Sunday, 16 June, 2019

Thousands stung in Australian jellyfish 'invasion', Latest World News

A Blue Bottle Jellyfish at Pakiri Beach Swarms of bluebottles have caused beaches to be closed in Queensland. Getty
Sandy Nunez | 08 January, 2019, 22:24

Vast numbers of bluebottle jellyfish have swarmed beaches in Queensland, Australia, stinging thousands of people and forcing the closure of swim spots.

Multiple beaches in eastern Australia have been closed because of an increase in jellyfish stings, authorities said on Monday.

Across Queensland, but mostly in the southeast, 22,282 people sought treatment for bluebottle stings between December 1 and January 7, compared to 6831 in the same period past year. The aforementioned expert notes that typically, just 25,000 to 45,000 people are stung over the course of an entire year in all of Australia.

Surf Life Saving duty officer Jeremy Sturges said: "I have never seen anything like this-ever".

No fatalities have been confirmed and for most people the stings are harmless - albeit painful - but they can cause problems for those with allergies, as well as the young and the elderly.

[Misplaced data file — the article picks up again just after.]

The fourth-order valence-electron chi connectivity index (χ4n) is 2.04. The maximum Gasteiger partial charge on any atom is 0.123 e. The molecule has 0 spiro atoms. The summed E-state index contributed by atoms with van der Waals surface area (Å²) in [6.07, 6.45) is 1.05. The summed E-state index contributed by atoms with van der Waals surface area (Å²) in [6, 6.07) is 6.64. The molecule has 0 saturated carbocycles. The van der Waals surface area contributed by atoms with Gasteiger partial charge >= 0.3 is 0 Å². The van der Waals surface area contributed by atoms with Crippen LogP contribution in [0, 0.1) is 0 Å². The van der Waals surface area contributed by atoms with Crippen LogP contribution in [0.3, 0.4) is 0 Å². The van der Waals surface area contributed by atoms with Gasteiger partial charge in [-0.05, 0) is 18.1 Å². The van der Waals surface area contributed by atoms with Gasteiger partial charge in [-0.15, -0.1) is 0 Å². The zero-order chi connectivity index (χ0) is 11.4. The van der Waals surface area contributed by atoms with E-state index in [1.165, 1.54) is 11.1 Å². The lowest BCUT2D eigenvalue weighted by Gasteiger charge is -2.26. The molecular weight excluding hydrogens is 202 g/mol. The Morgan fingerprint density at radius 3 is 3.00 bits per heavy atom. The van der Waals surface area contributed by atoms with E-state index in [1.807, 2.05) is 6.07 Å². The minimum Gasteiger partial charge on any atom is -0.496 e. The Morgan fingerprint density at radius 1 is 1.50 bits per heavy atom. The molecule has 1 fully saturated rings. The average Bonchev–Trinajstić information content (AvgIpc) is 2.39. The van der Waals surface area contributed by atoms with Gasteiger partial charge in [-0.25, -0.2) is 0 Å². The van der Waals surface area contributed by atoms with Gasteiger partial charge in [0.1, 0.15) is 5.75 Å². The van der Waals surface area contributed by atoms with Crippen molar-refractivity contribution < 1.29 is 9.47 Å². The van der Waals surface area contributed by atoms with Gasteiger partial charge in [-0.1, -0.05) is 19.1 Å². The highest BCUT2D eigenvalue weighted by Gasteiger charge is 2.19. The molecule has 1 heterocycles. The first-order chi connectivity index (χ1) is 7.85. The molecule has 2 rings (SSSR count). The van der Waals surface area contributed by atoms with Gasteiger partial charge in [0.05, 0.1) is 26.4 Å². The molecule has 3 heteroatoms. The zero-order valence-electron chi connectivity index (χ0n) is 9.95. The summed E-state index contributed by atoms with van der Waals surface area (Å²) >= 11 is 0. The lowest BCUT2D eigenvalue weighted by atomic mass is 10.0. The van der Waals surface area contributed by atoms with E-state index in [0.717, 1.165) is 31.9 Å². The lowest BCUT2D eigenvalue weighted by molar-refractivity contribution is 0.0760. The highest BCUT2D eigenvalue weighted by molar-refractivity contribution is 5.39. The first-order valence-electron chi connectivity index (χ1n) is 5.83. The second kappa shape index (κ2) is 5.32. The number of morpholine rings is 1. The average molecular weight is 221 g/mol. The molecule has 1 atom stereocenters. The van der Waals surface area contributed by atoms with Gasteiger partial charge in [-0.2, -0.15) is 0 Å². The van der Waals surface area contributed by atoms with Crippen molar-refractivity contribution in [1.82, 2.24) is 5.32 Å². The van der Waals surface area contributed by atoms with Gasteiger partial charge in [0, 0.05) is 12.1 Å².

Speaking to ABC, AMSAS director Dr Lisa-ann Gershwin said some swimmers who were hospitalised after suffering a suspected allergic reaction to a bluebottle sting may have actually been hit by the bluebottle's larger relative, which boasts multiple stingers - and can cause symptoms easily mistaken for anaphylactic shock.

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Over the last week, around 13,000 stings were recorded on the Gold and Sunshine Coast regions, three times more than normal.

Unusually strong northeasterly swell conditions pushed the bluebottles onshore and they are clumped in their thousands along the shoreline.

What Do We Know About Bluebottles?

The "wall of bluebottles" - also known as Portuguese man o' war - swept Queensland's Gold and Sunshine coasts and was described as an "invasion" by local media.

"Those colonies also live in these armadas - sort of a population of the colonies - in the middle of the open ocean".

"Bluebottles have definitely been fairly active lately, pretty much throughout southeast Queensland", Dr Gershwin said.